Sweet and savory gets a whole new meaning with these Sweet Paprika Meatballs simmered in a hearty red sauce. Serve this dish with your favorite pasta for classic Mediterranean comfort food!
I originally wanted to start this piece off by sharing some family memories of this particular recipe. I wanted to talk about how my mother and aunt used to compete for the title of “Best Meatballs” in the family, and how almost every time I see my cousin Sal he’ll joke and ask “Hey, my grandma always made the best meatballs, didn’t she?” And she did. We actually called her “Meatball Annie.”
However, I admit that my heart sank a little bit as I was doing my research for this piece. Yes, ‘researching’ spaghetti and meatballs is part of my job description here. I wanted to track down the culinary lineage of this particular Italian-American dish. What I expected to find was a trail of clues, or ‘pieces of a puzzle,’ that started with the ‘immigrant cuisine’ of Turn-of-the-Last-Century New York City, and lead me across the Atlantic to the Old World, where I would find the “Missing Link” to unearth the precise origin of this beloved dish.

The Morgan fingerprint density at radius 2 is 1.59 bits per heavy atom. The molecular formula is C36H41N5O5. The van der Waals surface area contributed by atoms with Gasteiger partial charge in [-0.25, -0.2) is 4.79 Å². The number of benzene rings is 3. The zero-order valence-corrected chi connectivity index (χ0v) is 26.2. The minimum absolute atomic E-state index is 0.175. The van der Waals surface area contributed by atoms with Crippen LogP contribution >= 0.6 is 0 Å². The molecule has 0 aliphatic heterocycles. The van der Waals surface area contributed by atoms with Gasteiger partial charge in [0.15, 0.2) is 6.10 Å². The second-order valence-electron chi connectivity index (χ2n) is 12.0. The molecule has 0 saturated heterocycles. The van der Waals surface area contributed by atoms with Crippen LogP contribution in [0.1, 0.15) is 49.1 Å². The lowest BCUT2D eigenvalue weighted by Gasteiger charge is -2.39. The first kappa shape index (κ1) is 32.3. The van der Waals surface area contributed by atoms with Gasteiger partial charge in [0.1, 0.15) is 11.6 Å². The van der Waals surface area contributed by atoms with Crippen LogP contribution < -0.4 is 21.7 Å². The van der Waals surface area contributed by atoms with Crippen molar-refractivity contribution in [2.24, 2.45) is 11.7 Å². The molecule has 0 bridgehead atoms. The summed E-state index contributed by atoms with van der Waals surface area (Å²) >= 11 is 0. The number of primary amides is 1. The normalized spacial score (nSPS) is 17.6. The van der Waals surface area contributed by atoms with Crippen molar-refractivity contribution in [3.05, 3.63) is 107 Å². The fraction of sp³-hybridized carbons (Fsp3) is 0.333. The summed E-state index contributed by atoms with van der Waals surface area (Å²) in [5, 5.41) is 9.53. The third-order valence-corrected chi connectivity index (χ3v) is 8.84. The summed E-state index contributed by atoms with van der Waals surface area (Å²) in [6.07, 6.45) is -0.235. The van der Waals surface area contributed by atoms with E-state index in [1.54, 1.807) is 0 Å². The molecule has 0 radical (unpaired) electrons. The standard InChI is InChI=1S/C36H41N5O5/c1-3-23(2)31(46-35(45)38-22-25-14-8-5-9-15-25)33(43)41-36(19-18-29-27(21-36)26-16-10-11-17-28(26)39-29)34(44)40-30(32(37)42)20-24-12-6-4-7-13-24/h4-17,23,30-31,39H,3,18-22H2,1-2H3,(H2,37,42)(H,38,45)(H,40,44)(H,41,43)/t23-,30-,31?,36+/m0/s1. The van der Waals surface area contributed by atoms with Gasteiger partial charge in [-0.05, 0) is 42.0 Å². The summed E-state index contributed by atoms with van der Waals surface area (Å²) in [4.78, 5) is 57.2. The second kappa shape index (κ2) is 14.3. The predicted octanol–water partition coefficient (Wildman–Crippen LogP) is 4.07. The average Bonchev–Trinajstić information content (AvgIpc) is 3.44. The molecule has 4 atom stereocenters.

I thought I would find myself reading about how my Italian immigrant progenitors had adapted their Old World recipes to their New World ingredients, or how they had reshaped their cooking and eating habits to fit their new lives. What I thought I would be reading about was how their new world and new culture had influenced or mixed with their ‘recipes of old,’ and how that had developed into a uniquely “Italian-American” experience.
Instead…there was no trail to be found.